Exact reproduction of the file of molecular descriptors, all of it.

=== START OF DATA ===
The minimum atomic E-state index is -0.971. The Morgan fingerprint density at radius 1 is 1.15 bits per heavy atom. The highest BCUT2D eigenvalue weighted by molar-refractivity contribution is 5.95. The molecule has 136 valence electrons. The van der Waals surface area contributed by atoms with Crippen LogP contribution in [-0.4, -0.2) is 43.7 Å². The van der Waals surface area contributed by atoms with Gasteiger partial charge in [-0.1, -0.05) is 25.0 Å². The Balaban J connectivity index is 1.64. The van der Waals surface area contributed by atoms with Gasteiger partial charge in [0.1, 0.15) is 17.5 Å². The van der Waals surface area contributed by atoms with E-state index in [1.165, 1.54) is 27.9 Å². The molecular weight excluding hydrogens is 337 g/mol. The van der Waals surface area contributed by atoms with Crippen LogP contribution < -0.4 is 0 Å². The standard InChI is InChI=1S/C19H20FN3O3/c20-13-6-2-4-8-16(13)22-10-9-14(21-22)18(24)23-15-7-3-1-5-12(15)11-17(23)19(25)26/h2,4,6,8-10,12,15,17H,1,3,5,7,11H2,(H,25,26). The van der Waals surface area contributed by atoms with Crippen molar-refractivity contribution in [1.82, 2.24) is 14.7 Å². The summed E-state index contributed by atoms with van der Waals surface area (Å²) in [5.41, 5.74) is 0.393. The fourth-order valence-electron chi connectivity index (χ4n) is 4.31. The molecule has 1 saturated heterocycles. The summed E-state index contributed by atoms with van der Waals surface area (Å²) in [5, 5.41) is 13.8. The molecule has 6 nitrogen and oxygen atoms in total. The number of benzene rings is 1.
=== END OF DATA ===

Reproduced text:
The minimum atomic E-state index is -0.971. The Morgan fingerprint density at radius 1 is 1.15 bits per heavy atom. The highest BCUT2D eigenvalue weighted by molar-refractivity contribution is 5.95. The molecule has 136 valence electrons. The van der Waals surface area contributed by atoms with Crippen LogP contribution in [-0.4, -0.2) is 43.7 Å². The van der Waals surface area contributed by atoms with Gasteiger partial charge in [-0.1, -0.05) is 25.0 Å². The Balaban J connectivity index is 1.64. The van der Waals surface area contributed by atoms with Gasteiger partial charge in [0.1, 0.15) is 17.5 Å². The van der Waals surface area contributed by atoms with E-state index in [1.165, 1.54) is 27.9 Å². The molecular weight excluding hydrogens is 337 g/mol. The van der Waals surface area contributed by atoms with Crippen LogP contribution < -0.4 is 0 Å². The standard InChI is InChI=1S/C19H20FN3O3/c20-13-6-2-4-8-16(13)22-10-9-14(21-22)18(24)23-15-7-3-1-5-12(15)11-17(23)19(25)26/h2,4,6,8-10,12,15,17H,1,3,5,7,11H2,(H,25,26). The van der Waals surface area contributed by atoms with Crippen molar-refractivity contribution in [1.82, 2.24) is 14.7 Å². The summed E-state index contributed by atoms with van der Waals surface area (Å²) in [5.41, 5.74) is 0.393. The fourth-order valence-electron chi connectivity index (χ4n) is 4.31. The molecule has 1 saturated heterocycles. The summed E-state index contributed by atoms with van der Waals surface area (Å²) in [5, 5.41) is 13.8. The molecule has 6 nitrogen and oxygen atoms in total. The number of benzene rings is 1.